Council wants to explore solid human waste processing plant at the Baylands

Byxbee Park in the Baylands of Palo Alto.

Daily Post Staff Writer

Palo Alto City Council voted tonight (April 3) to explore building a facility that could process solid human waste on a site by the Baylands that has divided environmentalists.

The 10-acre property by Byxbee Park is known as the Measure E site, because in 2011 Palo Alto voted to un-dedicate the area as parkland and explore building a composting facility there.

The ballot measure said that council may re-dedicate a portion of the land as parkland after 10 years, which the Parks and Recreation Commission recommended in October.

Defenders of parks and open space were pitted against sustainability advocates during a long public comment period, with strong opinions on both sides.

“It almost feels like you’re looking at the forest because of all the different shades of green,” Councilwoman Vicki Veenker said.

Mayor Lydia Kou was the only council member who wanted to re-dedicate all 10 acres tonight. She said Measure E “would be a lie” if the land wasn’t re-dedicated.

“It’s another commercialization of natural resources,” she said.

Councilman Pat Burt challenged Kou, pointing out that the ballot measure said council “may” re-dedicate the parkland, which isn’t a requirement.

“The whole notion that it’s a lie … I really think that it’s unfair and inappropriate to use that kind of language to describe what’s going on here,” he said.

Kou said she stood by her comments and didn’t want to argue with Burt.

“We can differ on that,” she said.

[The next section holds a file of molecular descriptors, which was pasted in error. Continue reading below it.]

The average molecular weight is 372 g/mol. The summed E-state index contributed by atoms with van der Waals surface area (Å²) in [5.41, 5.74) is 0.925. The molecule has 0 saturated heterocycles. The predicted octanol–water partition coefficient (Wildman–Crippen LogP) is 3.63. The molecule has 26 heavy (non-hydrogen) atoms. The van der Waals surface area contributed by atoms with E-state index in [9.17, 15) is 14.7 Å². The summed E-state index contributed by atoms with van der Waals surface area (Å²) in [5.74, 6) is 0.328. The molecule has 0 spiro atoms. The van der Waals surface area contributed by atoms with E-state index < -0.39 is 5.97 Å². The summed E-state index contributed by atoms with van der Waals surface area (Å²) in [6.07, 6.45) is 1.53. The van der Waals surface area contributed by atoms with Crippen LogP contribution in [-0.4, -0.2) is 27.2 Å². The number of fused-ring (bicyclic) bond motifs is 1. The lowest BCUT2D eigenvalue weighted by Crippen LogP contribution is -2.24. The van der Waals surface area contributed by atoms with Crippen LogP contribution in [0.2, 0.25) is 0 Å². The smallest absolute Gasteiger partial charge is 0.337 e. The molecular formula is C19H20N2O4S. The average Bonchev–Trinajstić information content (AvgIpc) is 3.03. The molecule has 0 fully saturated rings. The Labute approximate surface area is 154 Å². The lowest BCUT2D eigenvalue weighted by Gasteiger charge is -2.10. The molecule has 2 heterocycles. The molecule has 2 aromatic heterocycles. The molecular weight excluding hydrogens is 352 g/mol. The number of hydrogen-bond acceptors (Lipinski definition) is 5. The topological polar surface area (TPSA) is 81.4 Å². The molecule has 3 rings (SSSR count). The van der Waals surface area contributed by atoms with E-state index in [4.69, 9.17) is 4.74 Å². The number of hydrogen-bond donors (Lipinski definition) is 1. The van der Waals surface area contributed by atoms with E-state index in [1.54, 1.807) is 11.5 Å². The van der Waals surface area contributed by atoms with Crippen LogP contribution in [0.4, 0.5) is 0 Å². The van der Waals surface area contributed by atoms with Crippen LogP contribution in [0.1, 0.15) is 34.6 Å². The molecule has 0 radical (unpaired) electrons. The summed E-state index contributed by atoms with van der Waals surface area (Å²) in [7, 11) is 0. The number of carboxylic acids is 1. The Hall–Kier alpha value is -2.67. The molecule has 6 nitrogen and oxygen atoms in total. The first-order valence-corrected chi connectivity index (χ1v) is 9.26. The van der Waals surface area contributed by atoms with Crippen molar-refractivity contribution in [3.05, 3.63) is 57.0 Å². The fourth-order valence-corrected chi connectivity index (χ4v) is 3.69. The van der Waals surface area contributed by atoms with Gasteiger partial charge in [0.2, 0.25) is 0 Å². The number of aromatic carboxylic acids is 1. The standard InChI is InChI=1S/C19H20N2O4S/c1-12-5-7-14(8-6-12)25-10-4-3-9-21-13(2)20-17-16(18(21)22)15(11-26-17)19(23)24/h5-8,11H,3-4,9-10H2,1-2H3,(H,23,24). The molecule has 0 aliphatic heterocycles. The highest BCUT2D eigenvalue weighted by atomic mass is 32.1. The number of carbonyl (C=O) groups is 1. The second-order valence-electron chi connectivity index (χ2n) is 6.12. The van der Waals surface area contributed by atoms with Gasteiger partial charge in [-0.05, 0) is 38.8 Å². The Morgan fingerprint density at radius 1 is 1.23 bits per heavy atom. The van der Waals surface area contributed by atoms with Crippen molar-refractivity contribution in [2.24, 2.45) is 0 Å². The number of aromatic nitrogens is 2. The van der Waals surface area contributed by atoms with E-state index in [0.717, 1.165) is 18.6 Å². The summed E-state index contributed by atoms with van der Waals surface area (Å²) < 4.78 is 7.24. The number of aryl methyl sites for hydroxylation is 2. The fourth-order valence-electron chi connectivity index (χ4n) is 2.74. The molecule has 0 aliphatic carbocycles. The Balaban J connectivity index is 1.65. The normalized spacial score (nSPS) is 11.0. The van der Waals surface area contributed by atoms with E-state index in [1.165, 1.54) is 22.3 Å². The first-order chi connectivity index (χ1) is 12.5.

“If we have those accusations, we’ll argue about it,” Burt responded.

Public Works Director Brad Eggleston said he would be interested in exploring pyrolysis, a process that can convert human waste into a fertilizer.

The technology wasn’t around when Measure E was passed, but it’s on the verge of a breakthrough, Burt said.

Silicon Valley Clean Water has a plant that uses pyrolysis in Redwood City, but Councilwoman Vicki Veenker said its only processing half of the city’s waste and probably doesn’t have capacity for more.

For now, the city is taking the water out of its human waste and trucking it to a facility in Fairfield or the Central Valley.

Trucks are taking two trips a day, and it costs the city $2.5 million a year, Eggleston said.

The Measure E site is between the city’s airport, a wastewater treatment plant and Byxbee Park, which is a former dump.

“This is not prime parkland,” Councilwoman Julie Lythcott-Haims said. “That’s one of the reasons I’m OK with this.

The only thing there is a Public Works facility that is used to manage methane from the old dump.
About one-third of the land is flat, and the rest is hilly.

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